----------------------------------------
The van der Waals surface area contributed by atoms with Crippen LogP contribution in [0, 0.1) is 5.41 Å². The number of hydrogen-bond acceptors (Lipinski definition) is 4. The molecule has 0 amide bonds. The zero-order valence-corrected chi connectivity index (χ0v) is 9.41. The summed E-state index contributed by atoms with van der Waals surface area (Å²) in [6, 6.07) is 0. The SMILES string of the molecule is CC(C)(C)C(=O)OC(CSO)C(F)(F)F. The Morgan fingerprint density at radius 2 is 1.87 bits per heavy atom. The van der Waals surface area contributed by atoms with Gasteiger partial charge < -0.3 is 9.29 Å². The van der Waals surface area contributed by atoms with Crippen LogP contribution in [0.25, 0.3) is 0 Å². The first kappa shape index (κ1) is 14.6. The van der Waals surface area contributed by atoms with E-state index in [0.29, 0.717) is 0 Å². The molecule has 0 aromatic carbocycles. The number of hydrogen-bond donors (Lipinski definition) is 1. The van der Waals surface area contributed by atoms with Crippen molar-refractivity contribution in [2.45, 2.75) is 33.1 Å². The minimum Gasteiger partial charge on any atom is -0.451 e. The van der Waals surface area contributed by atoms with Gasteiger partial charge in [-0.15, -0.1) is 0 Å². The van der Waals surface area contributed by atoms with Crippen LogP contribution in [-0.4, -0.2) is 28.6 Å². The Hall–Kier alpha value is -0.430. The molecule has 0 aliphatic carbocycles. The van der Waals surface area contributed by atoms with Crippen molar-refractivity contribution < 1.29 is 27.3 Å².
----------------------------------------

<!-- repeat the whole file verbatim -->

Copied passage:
The van der Waals surface area contributed by atoms with Crippen LogP contribution in [0, 0.1) is 5.41 Å². The number of hydrogen-bond acceptors (Lipinski definition) is 4. The molecule has 0 amide bonds. The zero-order valence-corrected chi connectivity index (χ0v) is 9.41. The summed E-state index contributed by atoms with van der Waals surface area (Å²) in [6, 6.07) is 0. The SMILES string of the molecule is CC(C)(C)C(=O)OC(CSO)C(F)(F)F. The Morgan fingerprint density at radius 2 is 1.87 bits per heavy atom. The van der Waals surface area contributed by atoms with Gasteiger partial charge < -0.3 is 9.29 Å². The van der Waals surface area contributed by atoms with Crippen LogP contribution in [0.25, 0.3) is 0 Å². The first kappa shape index (κ1) is 14.6. The van der Waals surface area contributed by atoms with E-state index in [0.29, 0.717) is 0 Å². The molecule has 0 aromatic carbocycles. The number of hydrogen-bond donors (Lipinski definition) is 1. The van der Waals surface area contributed by atoms with Crippen molar-refractivity contribution in [2.45, 2.75) is 33.1 Å². The minimum Gasteiger partial charge on any atom is -0.451 e. The van der Waals surface area contributed by atoms with Gasteiger partial charge in [-0.15, -0.1) is 0 Å². The van der Waals surface area contributed by atoms with Crippen LogP contribution in [-0.4, -0.2) is 28.6 Å². The Hall–Kier alpha value is -0.430. The molecule has 0 aliphatic carbocycles. The van der Waals surface area contributed by atoms with Crippen molar-refractivity contribution < 1.29 is 27.3 Å².